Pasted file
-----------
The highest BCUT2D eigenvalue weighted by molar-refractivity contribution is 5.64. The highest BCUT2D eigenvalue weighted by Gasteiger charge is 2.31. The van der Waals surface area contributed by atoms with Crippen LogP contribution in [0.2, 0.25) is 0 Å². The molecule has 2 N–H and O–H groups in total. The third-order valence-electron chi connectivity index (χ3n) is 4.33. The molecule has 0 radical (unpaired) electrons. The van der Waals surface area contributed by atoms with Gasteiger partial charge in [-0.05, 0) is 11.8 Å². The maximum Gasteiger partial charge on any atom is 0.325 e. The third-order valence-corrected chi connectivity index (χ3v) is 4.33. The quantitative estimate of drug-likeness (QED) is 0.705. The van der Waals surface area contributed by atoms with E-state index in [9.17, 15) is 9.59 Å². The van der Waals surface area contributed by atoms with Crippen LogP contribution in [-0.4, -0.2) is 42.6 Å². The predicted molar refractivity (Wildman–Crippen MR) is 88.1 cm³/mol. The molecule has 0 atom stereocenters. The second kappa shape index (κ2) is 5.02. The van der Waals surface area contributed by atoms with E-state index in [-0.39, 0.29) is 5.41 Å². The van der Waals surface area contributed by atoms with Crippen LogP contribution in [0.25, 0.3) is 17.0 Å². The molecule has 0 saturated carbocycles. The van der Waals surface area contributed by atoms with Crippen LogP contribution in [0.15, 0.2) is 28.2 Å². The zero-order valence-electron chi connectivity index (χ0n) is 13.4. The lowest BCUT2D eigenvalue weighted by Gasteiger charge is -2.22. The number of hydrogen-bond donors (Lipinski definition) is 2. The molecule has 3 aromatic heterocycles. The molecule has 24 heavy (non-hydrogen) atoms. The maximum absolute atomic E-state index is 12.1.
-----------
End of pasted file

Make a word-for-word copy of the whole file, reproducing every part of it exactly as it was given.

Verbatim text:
The highest BCUT2D eigenvalue weighted by molar-refractivity contribution is 5.64. The highest BCUT2D eigenvalue weighted by Gasteiger charge is 2.31. The van der Waals surface area contributed by atoms with Crippen LogP contribution in [0.2, 0.25) is 0 Å². The molecule has 2 N–H and O–H groups in total. The third-order valence-electron chi connectivity index (χ3n) is 4.33. The molecule has 0 radical (unpaired) electrons. The van der Waals surface area contributed by atoms with Gasteiger partial charge in [-0.05, 0) is 11.8 Å². The maximum Gasteiger partial charge on any atom is 0.325 e. The third-order valence-corrected chi connectivity index (χ3v) is 4.33. The quantitative estimate of drug-likeness (QED) is 0.705. The van der Waals surface area contributed by atoms with E-state index in [9.17, 15) is 9.59 Å². The van der Waals surface area contributed by atoms with Crippen LogP contribution in [-0.4, -0.2) is 42.6 Å². The predicted molar refractivity (Wildman–Crippen MR) is 88.1 cm³/mol. The molecule has 0 atom stereocenters. The second kappa shape index (κ2) is 5.02. The van der Waals surface area contributed by atoms with E-state index in [-0.39, 0.29) is 5.41 Å². The van der Waals surface area contributed by atoms with Crippen LogP contribution in [0.25, 0.3) is 17.0 Å². The molecule has 0 saturated carbocycles. The van der Waals surface area contributed by atoms with Crippen LogP contribution in [0.15, 0.2) is 28.2 Å². The zero-order valence-electron chi connectivity index (χ0n) is 13.4. The lowest BCUT2D eigenvalue weighted by Gasteiger charge is -2.22. The number of hydrogen-bond donors (Lipinski definition) is 2. The molecule has 3 aromatic heterocycles. The molecule has 24 heavy (non-hydrogen) atoms. The maximum absolute atomic E-state index is 12.1.